Sustainable is becoming quite the buzzword of late. Unfortunately, most of the time it's being used incorrectly. Sustainability is a wonderful thing, and it's certainly something to always keep in mind as a consumer and producer. I choose to label my clothing line as "sustainability focused", not because I am slacking off and willing to allow "unsustainable" business practices and manufacture, but because as a business there will always be grey areas where we can DO BETTER. There is no set formula for sustainability and no agencies enforcing its implementation. Therefore we are all constantly learning ways to better ourselves and our products. Using good sense to weed through the nonsense and constantly keeping in mind sustainability as a goal is the most effective means of success. Within manufacturing it is immensely complex to be 100% sustainable. Lets break down exactly what it means to be sustainable:
1. Creating a product with zero impact/ creating a product while implementing methods to give back and replenish everything that product requires to be manufactured.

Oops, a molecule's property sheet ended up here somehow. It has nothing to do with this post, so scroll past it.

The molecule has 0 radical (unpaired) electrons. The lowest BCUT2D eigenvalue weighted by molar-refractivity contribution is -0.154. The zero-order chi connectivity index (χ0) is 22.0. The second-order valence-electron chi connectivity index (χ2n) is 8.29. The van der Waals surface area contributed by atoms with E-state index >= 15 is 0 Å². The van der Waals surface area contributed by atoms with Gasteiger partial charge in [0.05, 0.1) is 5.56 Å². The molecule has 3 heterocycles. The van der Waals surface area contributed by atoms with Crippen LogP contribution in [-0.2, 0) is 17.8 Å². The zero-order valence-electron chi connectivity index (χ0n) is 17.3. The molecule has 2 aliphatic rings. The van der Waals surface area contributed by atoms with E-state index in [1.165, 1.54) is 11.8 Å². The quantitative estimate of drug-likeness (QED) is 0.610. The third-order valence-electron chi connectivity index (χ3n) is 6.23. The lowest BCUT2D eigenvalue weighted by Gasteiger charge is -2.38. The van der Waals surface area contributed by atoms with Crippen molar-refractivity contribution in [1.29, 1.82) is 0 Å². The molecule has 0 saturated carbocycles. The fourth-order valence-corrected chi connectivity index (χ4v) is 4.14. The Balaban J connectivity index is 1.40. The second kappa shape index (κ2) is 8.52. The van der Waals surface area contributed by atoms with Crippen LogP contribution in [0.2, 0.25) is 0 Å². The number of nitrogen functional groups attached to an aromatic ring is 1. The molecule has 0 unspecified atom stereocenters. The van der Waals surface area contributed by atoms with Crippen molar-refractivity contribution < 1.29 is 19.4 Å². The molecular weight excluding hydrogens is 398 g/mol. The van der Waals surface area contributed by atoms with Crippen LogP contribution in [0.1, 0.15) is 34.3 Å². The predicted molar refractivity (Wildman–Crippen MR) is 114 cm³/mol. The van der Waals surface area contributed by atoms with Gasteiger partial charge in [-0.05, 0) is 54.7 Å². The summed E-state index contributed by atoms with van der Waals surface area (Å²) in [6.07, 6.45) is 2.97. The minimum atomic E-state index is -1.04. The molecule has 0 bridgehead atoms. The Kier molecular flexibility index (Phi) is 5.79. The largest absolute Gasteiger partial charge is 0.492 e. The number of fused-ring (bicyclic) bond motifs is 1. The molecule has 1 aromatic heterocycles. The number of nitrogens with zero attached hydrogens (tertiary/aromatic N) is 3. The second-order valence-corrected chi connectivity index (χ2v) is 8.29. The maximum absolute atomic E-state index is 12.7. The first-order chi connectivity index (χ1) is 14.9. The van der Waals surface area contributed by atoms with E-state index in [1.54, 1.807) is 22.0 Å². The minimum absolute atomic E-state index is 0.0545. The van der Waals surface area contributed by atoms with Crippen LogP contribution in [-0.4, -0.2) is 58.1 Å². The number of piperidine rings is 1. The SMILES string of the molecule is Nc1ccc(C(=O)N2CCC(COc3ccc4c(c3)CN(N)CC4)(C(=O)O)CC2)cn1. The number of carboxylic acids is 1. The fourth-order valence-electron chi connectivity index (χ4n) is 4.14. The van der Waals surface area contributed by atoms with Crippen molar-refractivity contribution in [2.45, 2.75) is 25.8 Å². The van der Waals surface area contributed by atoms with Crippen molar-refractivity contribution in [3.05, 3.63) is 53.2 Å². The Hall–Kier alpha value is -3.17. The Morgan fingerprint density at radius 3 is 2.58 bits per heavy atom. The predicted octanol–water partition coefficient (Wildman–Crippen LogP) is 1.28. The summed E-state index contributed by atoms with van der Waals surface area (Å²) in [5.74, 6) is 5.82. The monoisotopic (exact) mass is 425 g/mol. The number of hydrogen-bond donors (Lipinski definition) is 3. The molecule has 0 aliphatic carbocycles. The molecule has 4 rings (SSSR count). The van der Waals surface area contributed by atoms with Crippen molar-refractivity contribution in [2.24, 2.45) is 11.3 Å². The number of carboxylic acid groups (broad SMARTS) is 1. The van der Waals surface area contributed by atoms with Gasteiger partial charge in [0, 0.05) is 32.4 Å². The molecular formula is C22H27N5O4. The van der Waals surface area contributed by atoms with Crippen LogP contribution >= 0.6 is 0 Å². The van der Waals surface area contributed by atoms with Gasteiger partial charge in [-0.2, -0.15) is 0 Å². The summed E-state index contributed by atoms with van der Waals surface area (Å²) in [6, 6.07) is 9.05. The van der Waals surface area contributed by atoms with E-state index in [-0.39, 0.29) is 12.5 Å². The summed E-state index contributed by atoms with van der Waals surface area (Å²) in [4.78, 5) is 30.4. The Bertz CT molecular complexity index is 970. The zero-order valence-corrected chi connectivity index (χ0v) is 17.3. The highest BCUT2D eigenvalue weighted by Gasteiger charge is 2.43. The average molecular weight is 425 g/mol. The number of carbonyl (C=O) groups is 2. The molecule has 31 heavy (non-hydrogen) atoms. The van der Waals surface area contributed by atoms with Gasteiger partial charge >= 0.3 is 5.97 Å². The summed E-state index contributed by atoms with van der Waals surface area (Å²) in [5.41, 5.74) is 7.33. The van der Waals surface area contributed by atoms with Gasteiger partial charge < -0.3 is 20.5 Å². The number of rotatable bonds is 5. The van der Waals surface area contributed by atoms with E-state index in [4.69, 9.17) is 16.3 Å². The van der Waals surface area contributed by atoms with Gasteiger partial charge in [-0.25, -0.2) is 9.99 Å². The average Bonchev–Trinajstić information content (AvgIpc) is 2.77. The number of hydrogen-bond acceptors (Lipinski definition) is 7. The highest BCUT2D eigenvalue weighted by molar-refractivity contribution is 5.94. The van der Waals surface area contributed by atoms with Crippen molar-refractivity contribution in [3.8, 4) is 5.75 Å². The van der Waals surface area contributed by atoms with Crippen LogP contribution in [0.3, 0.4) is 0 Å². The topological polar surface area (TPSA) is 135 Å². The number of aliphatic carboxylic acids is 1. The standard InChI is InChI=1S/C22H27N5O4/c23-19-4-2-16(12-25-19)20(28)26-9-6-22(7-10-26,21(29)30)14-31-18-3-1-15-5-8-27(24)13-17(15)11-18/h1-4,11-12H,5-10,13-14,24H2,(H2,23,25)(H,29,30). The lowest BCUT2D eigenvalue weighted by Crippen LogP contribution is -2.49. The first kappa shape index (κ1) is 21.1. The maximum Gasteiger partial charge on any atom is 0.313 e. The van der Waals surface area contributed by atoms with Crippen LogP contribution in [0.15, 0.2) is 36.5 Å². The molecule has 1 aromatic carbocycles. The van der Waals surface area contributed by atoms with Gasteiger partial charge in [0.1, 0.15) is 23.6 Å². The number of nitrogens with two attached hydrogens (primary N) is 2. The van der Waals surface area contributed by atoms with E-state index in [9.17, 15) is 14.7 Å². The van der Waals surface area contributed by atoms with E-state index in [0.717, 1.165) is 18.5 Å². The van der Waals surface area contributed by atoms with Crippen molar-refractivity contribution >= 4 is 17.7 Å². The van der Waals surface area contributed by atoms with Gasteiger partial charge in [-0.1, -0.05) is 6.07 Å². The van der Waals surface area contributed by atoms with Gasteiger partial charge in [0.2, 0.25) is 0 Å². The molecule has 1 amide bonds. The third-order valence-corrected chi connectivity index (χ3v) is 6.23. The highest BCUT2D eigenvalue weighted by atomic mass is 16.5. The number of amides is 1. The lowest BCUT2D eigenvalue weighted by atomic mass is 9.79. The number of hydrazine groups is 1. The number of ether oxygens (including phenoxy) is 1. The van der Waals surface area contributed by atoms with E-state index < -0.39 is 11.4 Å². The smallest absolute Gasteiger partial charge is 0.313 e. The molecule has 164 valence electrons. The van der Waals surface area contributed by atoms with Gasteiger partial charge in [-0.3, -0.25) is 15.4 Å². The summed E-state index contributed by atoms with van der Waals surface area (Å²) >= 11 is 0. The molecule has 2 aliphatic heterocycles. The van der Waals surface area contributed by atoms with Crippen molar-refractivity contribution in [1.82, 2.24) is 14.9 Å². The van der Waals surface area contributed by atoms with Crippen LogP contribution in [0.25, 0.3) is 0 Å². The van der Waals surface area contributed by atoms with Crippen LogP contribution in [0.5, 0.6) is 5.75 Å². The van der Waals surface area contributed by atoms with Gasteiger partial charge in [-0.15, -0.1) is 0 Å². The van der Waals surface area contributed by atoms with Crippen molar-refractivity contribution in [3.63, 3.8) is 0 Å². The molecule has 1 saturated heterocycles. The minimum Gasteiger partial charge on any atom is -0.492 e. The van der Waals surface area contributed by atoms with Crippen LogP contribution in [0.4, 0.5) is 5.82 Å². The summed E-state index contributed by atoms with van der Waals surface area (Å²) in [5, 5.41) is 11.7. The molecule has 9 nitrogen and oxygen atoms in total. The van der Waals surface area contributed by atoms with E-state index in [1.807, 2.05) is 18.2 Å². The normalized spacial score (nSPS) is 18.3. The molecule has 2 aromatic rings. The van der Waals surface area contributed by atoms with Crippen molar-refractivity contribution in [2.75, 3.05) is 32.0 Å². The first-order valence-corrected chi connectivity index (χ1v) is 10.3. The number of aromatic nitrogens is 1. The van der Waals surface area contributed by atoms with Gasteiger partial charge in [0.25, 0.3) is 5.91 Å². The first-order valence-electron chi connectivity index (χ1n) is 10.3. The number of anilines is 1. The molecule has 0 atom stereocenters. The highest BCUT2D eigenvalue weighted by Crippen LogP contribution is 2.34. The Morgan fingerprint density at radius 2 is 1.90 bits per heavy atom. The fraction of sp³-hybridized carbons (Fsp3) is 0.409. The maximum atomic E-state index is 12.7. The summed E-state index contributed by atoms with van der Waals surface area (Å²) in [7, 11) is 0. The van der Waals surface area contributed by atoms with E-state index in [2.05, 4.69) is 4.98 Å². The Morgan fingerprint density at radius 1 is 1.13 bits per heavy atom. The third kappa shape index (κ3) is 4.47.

2. Sustainable means a product MUST BE zero waste! Any waste generated from manufacturing the product must biodegrade harmlessly into the environment that created it. Zero waste means: no synthetic dyes, no synthetic/organic treatments that can be environmentally damaging, no plastics (think: shipping mailers, bags used to transport goods during production etc...), no synthetic (petroleum based) materials-such as fabrics, thread, elastic, buttons closures, zippers etc...
So if you are producing or purchasing a product that does not strictly adhere to 1 or 2. Simply put: it is not sustainable. It can be marketed as "working towards" it-or even "part way there"- however, it is not "sustainable" in the current state and should not be advertised as such. It misleads consumers and makes them feel like they are making a "safe" choice, and that choice has no environmental consequences, when it really does.
To really see the challenges of sustainability within manufacturing you have to delve into the grey area of supply chains and EVERY SINGLE STEP OF THE PROCESS. This is what I'm talking about when I say we can do better, but to do better we have to have a certain amount of control. An individual is not always able to assert control to implement sustainable practices within its supply chain. Without seeing manufacturing environments in person/working within them for a few years...it can be challenging to imagine the scale of the individual items and manufacturers necessary for even one project. The next post in this series will detail the origins of a product and all the steps from beginning -----> finished product